Both NFPA and FM use this Kst value in formulas to calculate the amount of explosion vent area required for a dust collector. Class 1 dusts are below 200 Kst, Class 2 dusts range from 200–300 Kst, and Class 3 dusts are rated above 300 Kst. As a rule of thumb, when dusts approach 600 Kst, they are so explosive that wet collection methods are recommended. In addition to Kst, other important measurements that factor into the standard include “Pmax” (the maximum pressure in a contained explosion) and “Pred” (the maximum pressure developed in a vented enclosure during a vented deflagration).
Table 1 compares the Kst values of a number of common chemical dusts. A comprehensive compendium is available online at http://www.hvbg.de/e/bia/gestis/expl/index.html. This Web site contains a European database that lists the combustion and explosion characteristics of more than 4,000 dusts. The data provided, however, aren’t a substitute for the required dust testing.
Figure 1 -- Standard explosion vent:
Figure 1 shows a standard explosion vent that has been sized for 200 Kst and manufactured to NFPA standards. For highly combustible dusts, vent sizing and ducting requirements become more complex and may require special calculations and equipment modifications to achieve compliance as we’ll discuss later.
3. You must commission a hazard analysis (also called a risk evaluation). Chapter 4 of NFPA 68 introduces a new hazard analysis requirement, stipulating that a plant will have to commission a risk evaluation for the dust collection system and keep the report on file, to show to the local fire marshal or other officials at a moment’s notice. It’s possible that some equipment suppliers or independent rep agencies may start to offer this service. Given how time-intensive the risk analysis is, however, we anticipate that a whole cottage industry of consultants will spring up to meet the newly created demand.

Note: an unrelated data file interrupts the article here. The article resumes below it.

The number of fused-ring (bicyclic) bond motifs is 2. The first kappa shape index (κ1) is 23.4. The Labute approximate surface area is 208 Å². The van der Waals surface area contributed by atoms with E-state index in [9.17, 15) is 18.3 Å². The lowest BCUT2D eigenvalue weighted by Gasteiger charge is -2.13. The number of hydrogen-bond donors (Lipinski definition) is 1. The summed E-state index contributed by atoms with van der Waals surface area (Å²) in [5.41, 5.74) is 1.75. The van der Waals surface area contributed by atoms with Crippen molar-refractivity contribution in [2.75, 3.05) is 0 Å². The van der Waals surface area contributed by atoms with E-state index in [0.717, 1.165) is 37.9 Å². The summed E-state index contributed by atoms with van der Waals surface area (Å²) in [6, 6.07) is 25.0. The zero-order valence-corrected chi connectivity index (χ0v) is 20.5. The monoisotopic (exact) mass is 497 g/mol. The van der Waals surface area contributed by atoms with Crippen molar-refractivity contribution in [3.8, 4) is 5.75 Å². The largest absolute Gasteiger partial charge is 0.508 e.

Figure 2 -- Staged explosion: After
4. You now must maintain extensive documentation. A hazard analysis isn’t the only documentation required under NPFA 68. In Chapter 11, the standard outlines many other types of documents that now must be maintained to satisfy the local fire marshal or other AHJ. Section 11.2 lists 19 different types of documentation that must be kept on file. You can readily obtain some of these — such as manufacturers’ equipment data sheets, instruction manuals and specifications. Others — including a combustible material (dust) properties test report, user documentation of conformity with applicable standards, and employee training requirements — will present more substantial challenges to the plant or safety engineer in charge.
5. You now must schedule an annual inspection. Chapter 11 also stipulates that an inspection shall be performed on explosion venting equipment at least annually and possibly more often, based on documented operating experience. The objective of this inspection is simply to determine that all components of the system are correctly operating. Section 11.4 outlines a 16-point vent inspection with this objective in mind. The plant owner or operator also must verify in writing that the production process material hasn’t changed since the last inspection. You must file inspection reports with the other documentation listed in Section 11.2.
For inspections and documentation, responsibility again rests with the end-user. Although the new requirements are challenging for everyone, they will especially tax smaller processing facilities that don’t have dedicated safety personnel.
Design considerations The primary purpose of incorporating explosion venting in a dust collector is to save lives, not property. A well-designed explosion vent functions as a “weak element” in the pressure envelope of the equipment, relieving internal combustion pressure to keep the collector from blowing into pieces. Figure 2 depicts an actual staged deflagration in a dust collector equipped with explosion venting.
Explosion venting usually will save the collector from becoming a total loss, although major internal damage may occur. Nonetheless, if personnel remain safe, the explosion protection system has done its job. Collectors for combustible dust applications are typically, though not always, located outside and are designed to vent away from buildings and populated locations (Figure 3).
NFPA 68 includes several chapters of detailed information on design requirements for the use of explosion venting equipment. The most important areas of change and concern are:
Performance-based design option. Chapter 5 states that if there’s another method for protecting the device from explosions that’s acceptable to the AHJ, you can use that method instead of NFPA standards. You must document the design methodology and data sources and maintain them for the life of the dust collector.